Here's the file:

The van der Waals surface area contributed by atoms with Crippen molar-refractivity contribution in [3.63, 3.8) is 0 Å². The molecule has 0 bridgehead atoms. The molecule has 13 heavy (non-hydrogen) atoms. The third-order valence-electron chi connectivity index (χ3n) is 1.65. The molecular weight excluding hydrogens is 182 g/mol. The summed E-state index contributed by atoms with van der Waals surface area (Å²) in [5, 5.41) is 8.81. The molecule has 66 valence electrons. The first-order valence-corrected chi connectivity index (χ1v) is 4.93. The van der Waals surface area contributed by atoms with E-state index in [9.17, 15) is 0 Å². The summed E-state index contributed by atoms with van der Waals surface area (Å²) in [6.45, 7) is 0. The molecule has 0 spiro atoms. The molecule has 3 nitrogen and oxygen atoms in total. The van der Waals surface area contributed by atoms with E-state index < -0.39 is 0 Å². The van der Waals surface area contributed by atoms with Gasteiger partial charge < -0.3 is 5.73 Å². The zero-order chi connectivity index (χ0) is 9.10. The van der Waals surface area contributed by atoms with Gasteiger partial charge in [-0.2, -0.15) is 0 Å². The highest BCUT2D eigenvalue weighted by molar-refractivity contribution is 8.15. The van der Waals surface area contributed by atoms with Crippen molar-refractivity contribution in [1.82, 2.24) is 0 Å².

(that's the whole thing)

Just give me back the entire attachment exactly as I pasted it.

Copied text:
The van der Waals surface area contributed by atoms with Crippen molar-refractivity contribution in [3.63, 3.8) is 0 Å². The molecule has 0 bridgehead atoms. The molecule has 13 heavy (non-hydrogen) atoms. The third-order valence-electron chi connectivity index (χ3n) is 1.65. The molecular weight excluding hydrogens is 182 g/mol. The summed E-state index contributed by atoms with van der Waals surface area (Å²) in [5, 5.41) is 8.81. The molecule has 66 valence electrons. The first-order valence-corrected chi connectivity index (χ1v) is 4.93. The van der Waals surface area contributed by atoms with E-state index in [9.17, 15) is 0 Å². The summed E-state index contributed by atoms with van der Waals surface area (Å²) in [6.45, 7) is 0. The molecule has 0 spiro atoms. The molecule has 3 nitrogen and oxygen atoms in total. The van der Waals surface area contributed by atoms with E-state index < -0.39 is 0 Å². The van der Waals surface area contributed by atoms with Gasteiger partial charge < -0.3 is 5.73 Å². The zero-order chi connectivity index (χ0) is 9.10. The van der Waals surface area contributed by atoms with Gasteiger partial charge in [-0.2, -0.15) is 0 Å². The highest BCUT2D eigenvalue weighted by molar-refractivity contribution is 8.15. The van der Waals surface area contributed by atoms with Crippen molar-refractivity contribution in [1.82, 2.24) is 0 Å².